What do you do for a living? I retired as an administrator/fundraiser for a charitable organization that addressed such problems as hunger and homelessness. I still work with them as a consultant, so I guess that I’m not really fully retired. Before that, Cathey and I were mass-market florists, providing grocery stores and other non-traditional vendors (at the time) with pre-made floral bouquets. When we started the business in the 1970s, the idea of buying flowers in a grocery store was brand new.

Why did you start a blog? Did you always write?

We write because we must write. At some point during our schooling, we realized that words on the page had life and power. Writing became less a chore, more an obsession. For some, it can be an exercise in ego. But for folks like us, it’s breathing.

What did you do to integrate with your community? We attend village fetes and memorials, go to the local doctor and pharmacy, buy locally when we can. But until we are more proficient with the language, there’s a bit of a barrier. On the other hand, our village has a robust expat community – Brits, Americans, Aussies, Swedes. They tend to be more open about inviting you into their circles than the French. And, of course, there’s a comfort zone in spending time with people who speak your native language.

But we are slowly fitting in. During a recent patrimony celebration, a cardboard model of the village as it might have looked 1,000 years ago took center stage in a local chapel. I pointed out to the local historian that part of the village ramparts against which our house stood. He nodded his head and said (in French), “Yes, that’s right. I know who you are.”

Tell me something special about the Languedoc that most people don’t know? What has surprised us most has been the sky. In the United States, places like Texas and Montana are known as Big Sky Country. We didn’t expect to be as impressed with the expanse, that particular shade of blue, and the wonderful diversity of the regional skyscape. Very impressive.

What is the worst thing about being an expat? Right this very minute, the worst thing about being an expat from America is Donald Trump. But in truth, it’s the distance. You just can’t pick up the phone to call family when the mood strikes. It might be the middle of the night back in the States. And even though our families lived anywhere from 45 minutes to 1,800 miles away, popping around on the spur of the moment was always a possibility. Finally, now that the next generation is having babies, Facetime isn’t the same as bouncing them on your knee.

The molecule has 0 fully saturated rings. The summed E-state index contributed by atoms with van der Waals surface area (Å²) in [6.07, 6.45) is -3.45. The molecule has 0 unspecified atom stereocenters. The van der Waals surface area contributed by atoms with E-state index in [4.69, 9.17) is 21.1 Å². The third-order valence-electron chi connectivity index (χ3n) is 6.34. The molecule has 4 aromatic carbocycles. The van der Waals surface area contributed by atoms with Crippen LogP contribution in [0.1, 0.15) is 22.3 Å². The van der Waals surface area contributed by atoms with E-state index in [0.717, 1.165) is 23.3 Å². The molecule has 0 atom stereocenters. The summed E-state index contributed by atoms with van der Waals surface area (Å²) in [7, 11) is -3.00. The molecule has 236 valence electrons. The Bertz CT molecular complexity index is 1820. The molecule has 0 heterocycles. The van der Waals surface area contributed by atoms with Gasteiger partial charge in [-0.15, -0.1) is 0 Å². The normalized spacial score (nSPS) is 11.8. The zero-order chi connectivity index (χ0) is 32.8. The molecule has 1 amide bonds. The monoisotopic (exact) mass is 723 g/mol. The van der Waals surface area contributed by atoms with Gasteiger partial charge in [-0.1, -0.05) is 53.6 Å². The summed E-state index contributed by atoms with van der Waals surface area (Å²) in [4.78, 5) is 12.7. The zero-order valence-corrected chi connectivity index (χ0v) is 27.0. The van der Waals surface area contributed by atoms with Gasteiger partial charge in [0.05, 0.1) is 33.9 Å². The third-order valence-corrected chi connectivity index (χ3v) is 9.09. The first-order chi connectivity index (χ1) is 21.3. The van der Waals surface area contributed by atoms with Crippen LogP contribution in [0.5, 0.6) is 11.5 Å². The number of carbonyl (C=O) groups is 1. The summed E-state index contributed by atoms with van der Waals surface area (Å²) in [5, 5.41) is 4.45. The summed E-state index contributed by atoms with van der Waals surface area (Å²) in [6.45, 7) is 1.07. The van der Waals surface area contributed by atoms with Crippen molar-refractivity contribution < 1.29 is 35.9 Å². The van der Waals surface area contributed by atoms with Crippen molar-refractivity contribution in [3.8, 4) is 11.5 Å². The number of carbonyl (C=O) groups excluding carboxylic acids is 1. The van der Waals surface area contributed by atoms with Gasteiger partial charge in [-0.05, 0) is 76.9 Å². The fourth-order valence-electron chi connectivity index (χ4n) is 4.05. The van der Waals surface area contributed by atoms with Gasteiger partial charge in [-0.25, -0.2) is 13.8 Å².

What is your favourite thing about being an expat? Discovery. There are dozens and dozens of vineyards that we pass by every time we take a drive whose wines we haven’t tasted yet. There are dozens and dozens of little villages that are a pleasure to walk through with little bars/cafes/restaurants that serve great food that we haven’t tasted yet. There are markets and beaches and lakes and ruins and rivers and canals…

What do you miss the most about your home country? People. People that we’d like to share this experience with. And…

Nathan’s hot dogs and cheap, squishy hot dog rolls. Bagels. Krispy Kreme doughnuts. Texas-style smoked ribs and brisket. Reese’s Peanut Butter Cups. Crystal Hot Sauce. Twizzlers Chocolate Licorice Twists. Vita herring in sour cream.

What is a myth about your adopted country? That all French are snooty and aloof. That’s just Paris…

What advice would you give other expats? Think long and hard before you commit. Because it is a commitment. Learn the language. And learn everything you can from the internet, from books, and from folks who have actually taken the plunge. Then realize that some of what you learn may be bogus. (Most of what I have read in English about the French has been written by Brits. There’s no chance that there might be a bit of an attitude, given the history of launching armies and DNA across that Channel at each other. Right?)

What are you currently working on? Projects, books, business ventures… As I said, I still consult with my former employer. And I write a blog, hosted at I have kept a spreadsheet detailing every centime that we’ve spent since we arrived that I hope to be able to analyze and turn into the basis of a short essay one day. And when I get the chance, I add to the 20,000 words or so that I’ve put into my murder mystery.


Ira is bringing writing back to the blogging world. Quality content should have more leverage on the Internet and Ira is a clear example why!

So you ask me why I blog? Money, Notoriety and Traffic.

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Our mission is to share our family's move to France, and now to Hungary, how to slow travel with kids, and give tips and ideas as to what works and what doesn't being an expat and a travelling family in Europe. Expat experts on an adventure!


  1. I agree with the scheduling. Changing from a Canadian (North American mentality) work schedule or constantly producing and moving, with little rest, or even running through our holidays trying to get it all in, was hard to quit in a more life-work balance place like southern France. The first few months were very difficult, always looking for things to clean, and organize. Thankfully after 7 year away, I have been able to manage just fine, just takes a while.

    Here in Hungary we have met some wonderful American families, nothing like you describe. I can report no hustlers or hucksters here! I find them always happy, super helpful, and always see things in a positive light. I hate to generalize, but perhaps we are lucky, meeting people in our circle of friends that have similar interests, attracting the same types of people wherever we live. Law of attraction <3

  2. We try to stay away as much as possible from americans–98.7% are hustlers and hucksters. It’s amazing to compare the american work schedule with continental Europe, or even the UK to a lesser degree. Relaxing is ‘bad’, so everything has to be overplanned with constant activity. But of course it is not possible to live up to this schedule, so the workday is a mix of work and sitting around playing with your phone. Likewise students aren’t ever given ‘free time’, so they just offer only superficial attention to the schedule of constant work. In Europe, people actually work for shorter bursts. Much less fake. Perhaps, that’s what americans enjoy?